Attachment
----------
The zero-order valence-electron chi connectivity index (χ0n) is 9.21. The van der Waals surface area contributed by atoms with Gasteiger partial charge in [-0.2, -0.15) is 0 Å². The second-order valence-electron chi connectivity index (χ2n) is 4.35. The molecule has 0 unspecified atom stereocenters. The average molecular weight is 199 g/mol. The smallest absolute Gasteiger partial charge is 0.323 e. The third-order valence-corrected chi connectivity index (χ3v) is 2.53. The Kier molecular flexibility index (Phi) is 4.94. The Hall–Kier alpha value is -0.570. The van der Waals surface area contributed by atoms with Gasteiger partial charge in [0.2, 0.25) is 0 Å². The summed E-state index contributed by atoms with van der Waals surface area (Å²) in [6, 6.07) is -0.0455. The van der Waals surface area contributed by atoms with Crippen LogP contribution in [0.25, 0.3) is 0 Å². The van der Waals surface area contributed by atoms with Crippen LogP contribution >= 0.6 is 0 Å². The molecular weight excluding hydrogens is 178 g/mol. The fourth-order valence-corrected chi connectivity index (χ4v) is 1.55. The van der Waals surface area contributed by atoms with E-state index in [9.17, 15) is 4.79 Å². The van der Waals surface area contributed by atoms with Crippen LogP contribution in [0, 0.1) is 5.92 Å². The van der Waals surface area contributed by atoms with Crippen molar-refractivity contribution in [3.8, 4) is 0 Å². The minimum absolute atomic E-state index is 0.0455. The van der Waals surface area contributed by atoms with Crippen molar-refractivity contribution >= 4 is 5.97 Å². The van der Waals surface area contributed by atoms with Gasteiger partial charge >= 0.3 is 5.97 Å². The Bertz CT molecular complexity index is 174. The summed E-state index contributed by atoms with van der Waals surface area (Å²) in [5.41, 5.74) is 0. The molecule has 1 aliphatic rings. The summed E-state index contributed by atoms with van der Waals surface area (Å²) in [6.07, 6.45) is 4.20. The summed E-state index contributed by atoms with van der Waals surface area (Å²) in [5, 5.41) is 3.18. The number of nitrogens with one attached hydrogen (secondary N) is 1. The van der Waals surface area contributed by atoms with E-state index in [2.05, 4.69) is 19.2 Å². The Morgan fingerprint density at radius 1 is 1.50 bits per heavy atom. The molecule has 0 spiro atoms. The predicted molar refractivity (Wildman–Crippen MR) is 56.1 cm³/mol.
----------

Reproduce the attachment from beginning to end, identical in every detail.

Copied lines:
The zero-order valence-electron chi connectivity index (χ0n) is 9.21. The van der Waals surface area contributed by atoms with Gasteiger partial charge in [-0.2, -0.15) is 0 Å². The second-order valence-electron chi connectivity index (χ2n) is 4.35. The molecule has 0 unspecified atom stereocenters. The average molecular weight is 199 g/mol. The smallest absolute Gasteiger partial charge is 0.323 e. The third-order valence-corrected chi connectivity index (χ3v) is 2.53. The Kier molecular flexibility index (Phi) is 4.94. The Hall–Kier alpha value is -0.570. The van der Waals surface area contributed by atoms with Gasteiger partial charge in [0.2, 0.25) is 0 Å². The summed E-state index contributed by atoms with van der Waals surface area (Å²) in [6, 6.07) is -0.0455. The van der Waals surface area contributed by atoms with Crippen LogP contribution in [0.25, 0.3) is 0 Å². The van der Waals surface area contributed by atoms with Crippen LogP contribution >= 0.6 is 0 Å². The molecular weight excluding hydrogens is 178 g/mol. The fourth-order valence-corrected chi connectivity index (χ4v) is 1.55. The van der Waals surface area contributed by atoms with E-state index in [9.17, 15) is 4.79 Å². The van der Waals surface area contributed by atoms with Crippen LogP contribution in [0, 0.1) is 5.92 Å². The van der Waals surface area contributed by atoms with Crippen molar-refractivity contribution in [3.8, 4) is 0 Å². The minimum absolute atomic E-state index is 0.0455. The van der Waals surface area contributed by atoms with Crippen molar-refractivity contribution >= 4 is 5.97 Å². The van der Waals surface area contributed by atoms with Gasteiger partial charge >= 0.3 is 5.97 Å². The Bertz CT molecular complexity index is 174. The summed E-state index contributed by atoms with van der Waals surface area (Å²) in [5.41, 5.74) is 0. The molecule has 1 aliphatic rings. The summed E-state index contributed by atoms with van der Waals surface area (Å²) in [6.07, 6.45) is 4.20. The summed E-state index contributed by atoms with van der Waals surface area (Å²) in [5, 5.41) is 3.18. The number of nitrogens with one attached hydrogen (secondary N) is 1. The van der Waals surface area contributed by atoms with E-state index in [2.05, 4.69) is 19.2 Å². The Morgan fingerprint density at radius 1 is 1.50 bits per heavy atom. The molecule has 0 spiro atoms. The predicted molar refractivity (Wildman–Crippen MR) is 56.1 cm³/mol.